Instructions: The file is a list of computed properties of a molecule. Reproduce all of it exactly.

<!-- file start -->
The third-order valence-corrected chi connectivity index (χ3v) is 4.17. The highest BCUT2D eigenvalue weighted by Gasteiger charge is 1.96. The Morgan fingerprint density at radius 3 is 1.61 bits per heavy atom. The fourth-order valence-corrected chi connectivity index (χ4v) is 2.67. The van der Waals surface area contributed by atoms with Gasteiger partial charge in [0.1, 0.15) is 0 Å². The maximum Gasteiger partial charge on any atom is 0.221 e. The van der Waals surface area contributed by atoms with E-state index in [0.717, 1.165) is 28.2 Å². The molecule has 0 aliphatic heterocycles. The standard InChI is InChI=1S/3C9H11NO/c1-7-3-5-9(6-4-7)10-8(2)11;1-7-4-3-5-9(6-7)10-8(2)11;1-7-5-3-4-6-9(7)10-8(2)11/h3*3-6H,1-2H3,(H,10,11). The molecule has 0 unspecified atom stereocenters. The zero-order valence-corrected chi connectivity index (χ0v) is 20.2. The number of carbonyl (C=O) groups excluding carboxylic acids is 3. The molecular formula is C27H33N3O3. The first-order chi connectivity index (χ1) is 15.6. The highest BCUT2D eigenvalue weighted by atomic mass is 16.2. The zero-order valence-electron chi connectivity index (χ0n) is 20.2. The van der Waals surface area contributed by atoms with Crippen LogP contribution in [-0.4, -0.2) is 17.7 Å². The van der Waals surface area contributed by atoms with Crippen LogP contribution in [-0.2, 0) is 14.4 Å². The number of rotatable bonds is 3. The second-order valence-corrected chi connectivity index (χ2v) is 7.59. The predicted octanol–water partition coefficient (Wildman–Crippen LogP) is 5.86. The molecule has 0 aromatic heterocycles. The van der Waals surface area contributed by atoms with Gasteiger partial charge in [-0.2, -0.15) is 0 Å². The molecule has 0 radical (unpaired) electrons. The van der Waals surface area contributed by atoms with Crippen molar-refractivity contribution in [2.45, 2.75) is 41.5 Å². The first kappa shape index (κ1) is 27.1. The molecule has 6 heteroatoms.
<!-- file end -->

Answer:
The third-order valence-corrected chi connectivity index (χ3v) is 4.17. The highest BCUT2D eigenvalue weighted by Gasteiger charge is 1.96. The Morgan fingerprint density at radius 3 is 1.61 bits per heavy atom. The fourth-order valence-corrected chi connectivity index (χ4v) is 2.67. The van der Waals surface area contributed by atoms with Gasteiger partial charge in [0.1, 0.15) is 0 Å². The maximum Gasteiger partial charge on any atom is 0.221 e. The van der Waals surface area contributed by atoms with E-state index in [0.717, 1.165) is 28.2 Å². The molecule has 0 aliphatic heterocycles. The standard InChI is InChI=1S/3C9H11NO/c1-7-3-5-9(6-4-7)10-8(2)11;1-7-4-3-5-9(6-7)10-8(2)11;1-7-5-3-4-6-9(7)10-8(2)11/h3*3-6H,1-2H3,(H,10,11). The molecule has 0 unspecified atom stereocenters. The zero-order valence-corrected chi connectivity index (χ0v) is 20.2. The number of carbonyl (C=O) groups excluding carboxylic acids is 3. The molecular formula is C27H33N3O3. The first-order chi connectivity index (χ1) is 15.6. The highest BCUT2D eigenvalue weighted by atomic mass is 16.2. The zero-order valence-electron chi connectivity index (χ0n) is 20.2. The van der Waals surface area contributed by atoms with Crippen LogP contribution in [-0.4, -0.2) is 17.7 Å². The van der Waals surface area contributed by atoms with Crippen LogP contribution in [-0.2, 0) is 14.4 Å². The number of rotatable bonds is 3. The second-order valence-corrected chi connectivity index (χ2v) is 7.59. The predicted octanol–water partition coefficient (Wildman–Crippen LogP) is 5.86. The molecule has 0 aromatic heterocycles. The van der Waals surface area contributed by atoms with Gasteiger partial charge in [-0.2, -0.15) is 0 Å². The molecule has 0 radical (unpaired) electrons. The van der Waals surface area contributed by atoms with Crippen molar-refractivity contribution in [2.45, 2.75) is 41.5 Å². The first kappa shape index (κ1) is 27.1. The molecule has 6 heteroatoms.